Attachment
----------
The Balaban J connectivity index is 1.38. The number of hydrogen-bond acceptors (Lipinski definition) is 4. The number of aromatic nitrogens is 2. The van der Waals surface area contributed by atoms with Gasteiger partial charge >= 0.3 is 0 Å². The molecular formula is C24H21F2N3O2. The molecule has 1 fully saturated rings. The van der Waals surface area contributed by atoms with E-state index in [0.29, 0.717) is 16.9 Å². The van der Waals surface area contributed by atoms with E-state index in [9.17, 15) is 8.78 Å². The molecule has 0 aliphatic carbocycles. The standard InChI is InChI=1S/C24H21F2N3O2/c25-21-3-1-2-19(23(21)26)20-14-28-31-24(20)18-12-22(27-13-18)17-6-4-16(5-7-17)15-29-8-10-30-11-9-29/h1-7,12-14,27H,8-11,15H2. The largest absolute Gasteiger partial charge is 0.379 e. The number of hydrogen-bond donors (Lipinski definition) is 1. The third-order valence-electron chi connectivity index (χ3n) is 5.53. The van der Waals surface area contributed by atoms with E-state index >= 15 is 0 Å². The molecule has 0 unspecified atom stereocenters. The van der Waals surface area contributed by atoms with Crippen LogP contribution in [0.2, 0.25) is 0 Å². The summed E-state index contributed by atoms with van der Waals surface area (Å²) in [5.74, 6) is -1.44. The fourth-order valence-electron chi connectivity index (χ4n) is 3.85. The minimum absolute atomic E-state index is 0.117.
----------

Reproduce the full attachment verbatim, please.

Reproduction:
The Balaban J connectivity index is 1.38. The number of hydrogen-bond acceptors (Lipinski definition) is 4. The number of aromatic nitrogens is 2. The van der Waals surface area contributed by atoms with Gasteiger partial charge >= 0.3 is 0 Å². The molecular formula is C24H21F2N3O2. The molecule has 1 fully saturated rings. The van der Waals surface area contributed by atoms with E-state index in [0.29, 0.717) is 16.9 Å². The van der Waals surface area contributed by atoms with E-state index in [9.17, 15) is 8.78 Å². The molecule has 0 aliphatic carbocycles. The standard InChI is InChI=1S/C24H21F2N3O2/c25-21-3-1-2-19(23(21)26)20-14-28-31-24(20)18-12-22(27-13-18)17-6-4-16(5-7-17)15-29-8-10-30-11-9-29/h1-7,12-14,27H,8-11,15H2. The largest absolute Gasteiger partial charge is 0.379 e. The number of hydrogen-bond donors (Lipinski definition) is 1. The third-order valence-electron chi connectivity index (χ3n) is 5.53. The van der Waals surface area contributed by atoms with E-state index >= 15 is 0 Å². The molecule has 0 unspecified atom stereocenters. The van der Waals surface area contributed by atoms with Crippen LogP contribution in [0.2, 0.25) is 0 Å². The summed E-state index contributed by atoms with van der Waals surface area (Å²) in [5.74, 6) is -1.44. The fourth-order valence-electron chi connectivity index (χ4n) is 3.85. The minimum absolute atomic E-state index is 0.117.